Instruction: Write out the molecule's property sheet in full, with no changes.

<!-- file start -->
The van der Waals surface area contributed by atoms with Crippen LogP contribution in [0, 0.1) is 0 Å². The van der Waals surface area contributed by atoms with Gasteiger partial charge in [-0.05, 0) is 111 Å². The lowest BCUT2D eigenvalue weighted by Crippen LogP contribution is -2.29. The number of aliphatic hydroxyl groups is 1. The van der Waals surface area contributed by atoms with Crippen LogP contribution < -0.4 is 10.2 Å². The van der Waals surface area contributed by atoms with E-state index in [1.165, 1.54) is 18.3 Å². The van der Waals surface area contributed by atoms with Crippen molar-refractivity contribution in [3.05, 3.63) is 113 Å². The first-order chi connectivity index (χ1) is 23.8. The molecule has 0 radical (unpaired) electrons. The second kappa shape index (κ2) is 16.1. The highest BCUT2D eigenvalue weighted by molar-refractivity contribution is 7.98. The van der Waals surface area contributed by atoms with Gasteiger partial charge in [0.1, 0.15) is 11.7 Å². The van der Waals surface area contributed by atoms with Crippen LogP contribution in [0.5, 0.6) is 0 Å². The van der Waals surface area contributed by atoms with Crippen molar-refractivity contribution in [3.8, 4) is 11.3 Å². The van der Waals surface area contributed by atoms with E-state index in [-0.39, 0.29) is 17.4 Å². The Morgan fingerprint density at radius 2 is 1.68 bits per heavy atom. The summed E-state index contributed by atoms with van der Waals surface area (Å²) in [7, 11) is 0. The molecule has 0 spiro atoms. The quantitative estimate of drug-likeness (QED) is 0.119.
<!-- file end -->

The van der Waals surface area contributed by atoms with Crippen LogP contribution in [0, 0.1) is 0 Å². The van der Waals surface area contributed by atoms with Gasteiger partial charge in [-0.05, 0) is 111 Å². The lowest BCUT2D eigenvalue weighted by Crippen LogP contribution is -2.29. The number of aliphatic hydroxyl groups is 1. The van der Waals surface area contributed by atoms with Crippen LogP contribution < -0.4 is 10.2 Å². The van der Waals surface area contributed by atoms with E-state index in [1.165, 1.54) is 18.3 Å². The van der Waals surface area contributed by atoms with Crippen molar-refractivity contribution in [3.05, 3.63) is 113 Å². The first-order chi connectivity index (χ1) is 23.8. The molecule has 0 radical (unpaired) electrons. The second kappa shape index (κ2) is 16.1. The highest BCUT2D eigenvalue weighted by molar-refractivity contribution is 7.98. The van der Waals surface area contributed by atoms with Gasteiger partial charge in [0.1, 0.15) is 11.7 Å². The van der Waals surface area contributed by atoms with Crippen LogP contribution in [0.5, 0.6) is 0 Å². The van der Waals surface area contributed by atoms with Crippen molar-refractivity contribution in [3.8, 4) is 11.3 Å². The van der Waals surface area contributed by atoms with E-state index in [-0.39, 0.29) is 17.4 Å². The Morgan fingerprint density at radius 2 is 1.68 bits per heavy atom. The summed E-state index contributed by atoms with van der Waals surface area (Å²) in [7, 11) is 0. The molecule has 0 spiro atoms. The quantitative estimate of drug-likeness (QED) is 0.119.